One of my next posts will, by coincidence, also be about an NGS Open Garden: Littlethorpe Manor (near Ripon).

    1. I mentioned Littlethorpe's heavy clay in my recent post 'The things that they say'
      You might be interested in Yorkshire arboretum's free monthly gardening lectures - they don't seem to say much about them on their site. Peter and I go every month.

  3. Those guys are amazing to watch. We've a couple of big trees that are maybe not leylandii but still large cypress. We've raised the crown as much as possible, and some ground cover ivy has taken over the trunks, so when you are underneath them they are actually very lovely. But when you aren't underneath them they are ugly. So we are struggling to come to a decision on their fate!

    I normally put up with wasps, even when they ground nest and create a no-go area for me. But early this summer they picked a spot that was just too difficult, and I reluctantly decided they had to go. I used the vacuum cleaner, they all go to have a look at the tube and you can guess the rest! After an hour most of them have gone up the tube. Nest removal is best done at night but I ignored that advice and used a hose and a stick. When the vacuum cleaner had cooled down I used a fly spray on it. (warning, do not try this at home, etc.!!!)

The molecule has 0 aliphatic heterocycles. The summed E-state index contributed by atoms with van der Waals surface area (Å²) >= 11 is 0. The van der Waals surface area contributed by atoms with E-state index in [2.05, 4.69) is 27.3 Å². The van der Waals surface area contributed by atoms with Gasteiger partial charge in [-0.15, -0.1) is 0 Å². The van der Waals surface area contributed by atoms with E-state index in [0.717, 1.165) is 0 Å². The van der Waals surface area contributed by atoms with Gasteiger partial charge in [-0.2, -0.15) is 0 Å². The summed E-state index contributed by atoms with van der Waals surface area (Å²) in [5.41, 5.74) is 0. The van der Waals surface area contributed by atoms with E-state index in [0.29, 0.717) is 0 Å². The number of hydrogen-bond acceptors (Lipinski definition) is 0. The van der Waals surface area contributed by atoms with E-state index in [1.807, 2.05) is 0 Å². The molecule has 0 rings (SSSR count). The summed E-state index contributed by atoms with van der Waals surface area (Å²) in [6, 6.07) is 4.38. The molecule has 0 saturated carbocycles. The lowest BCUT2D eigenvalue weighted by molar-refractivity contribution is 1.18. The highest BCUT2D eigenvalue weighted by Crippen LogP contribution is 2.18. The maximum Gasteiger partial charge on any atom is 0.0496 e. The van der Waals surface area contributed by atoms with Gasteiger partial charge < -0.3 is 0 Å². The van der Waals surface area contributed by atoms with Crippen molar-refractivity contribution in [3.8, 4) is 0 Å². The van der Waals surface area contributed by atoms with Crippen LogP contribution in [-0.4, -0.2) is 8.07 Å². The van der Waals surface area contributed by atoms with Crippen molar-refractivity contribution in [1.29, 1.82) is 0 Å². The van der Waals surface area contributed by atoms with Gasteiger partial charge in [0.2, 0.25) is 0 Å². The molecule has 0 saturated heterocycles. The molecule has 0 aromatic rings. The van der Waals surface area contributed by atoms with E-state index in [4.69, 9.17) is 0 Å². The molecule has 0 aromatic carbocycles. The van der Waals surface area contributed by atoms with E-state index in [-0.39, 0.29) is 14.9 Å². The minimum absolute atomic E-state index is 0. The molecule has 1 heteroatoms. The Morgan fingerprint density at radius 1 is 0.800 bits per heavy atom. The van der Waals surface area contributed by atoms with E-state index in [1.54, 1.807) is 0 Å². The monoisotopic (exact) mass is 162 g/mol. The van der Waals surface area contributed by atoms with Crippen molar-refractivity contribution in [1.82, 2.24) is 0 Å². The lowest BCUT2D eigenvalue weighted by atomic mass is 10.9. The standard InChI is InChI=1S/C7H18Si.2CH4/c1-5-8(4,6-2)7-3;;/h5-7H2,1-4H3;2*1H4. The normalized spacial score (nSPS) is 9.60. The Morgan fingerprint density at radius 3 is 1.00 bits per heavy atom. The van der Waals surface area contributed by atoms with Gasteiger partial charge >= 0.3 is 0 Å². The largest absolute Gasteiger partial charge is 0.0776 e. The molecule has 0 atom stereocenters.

So much for my 'save the bugs' comments, I've blown it now.

  4. Trees are wonderful but they often outgrow their usefulness and need to be chopped down. It is far better to chop down and start afresh rather than to hideously disfigure a tree, as happens so often (thanks to non-expert and unsympathetic tree-loppers). Think what the world would be like if humans did not die. I suppose then there would need to be euthanasia, like with your big tree, At least tree-remains are very useful as a mulch, human remains not quite so useful.

  5. I think I might write a post one day David on the parallels between a human life and that of a tree. It starts with extreme vulnerability, goes on to minor 'teenage ills' interspersed with life threatening events and vigorous development, maturity of middle age, minor and major debilities of old age and eventual death - in the case of a tree often with assistance. Minor childhood ills and middle age disease might be such as rusts and mildews that come and go. In old age trees become vulnerable to serious rots and cankers which often lead to final demise.

  6. My neighbors just cut down an old Leyland Cyprus right behind my fence. It was not that huge, but I was glad to see that sickly tree removed. I was just in Yorkshire two days ago. Beautiful country you have.

    1. Good to hear you have been over here Donna. I wonder if you came to York!

  7. Does shredded conifer mulch make the soil acidic. We are planning to plant native deciduous saplings in November and need something to keep the weeds down.

    1. Often conifer mulch is acidic but it depends on the particular species and the soil on which it grew e.g. the soil might be calcareous. Gardeners also worry about nutrient depletion with fresh mulch. Whilst both might be relevant on delicate young plants it is of no consequence for your saplings They will love it Josephine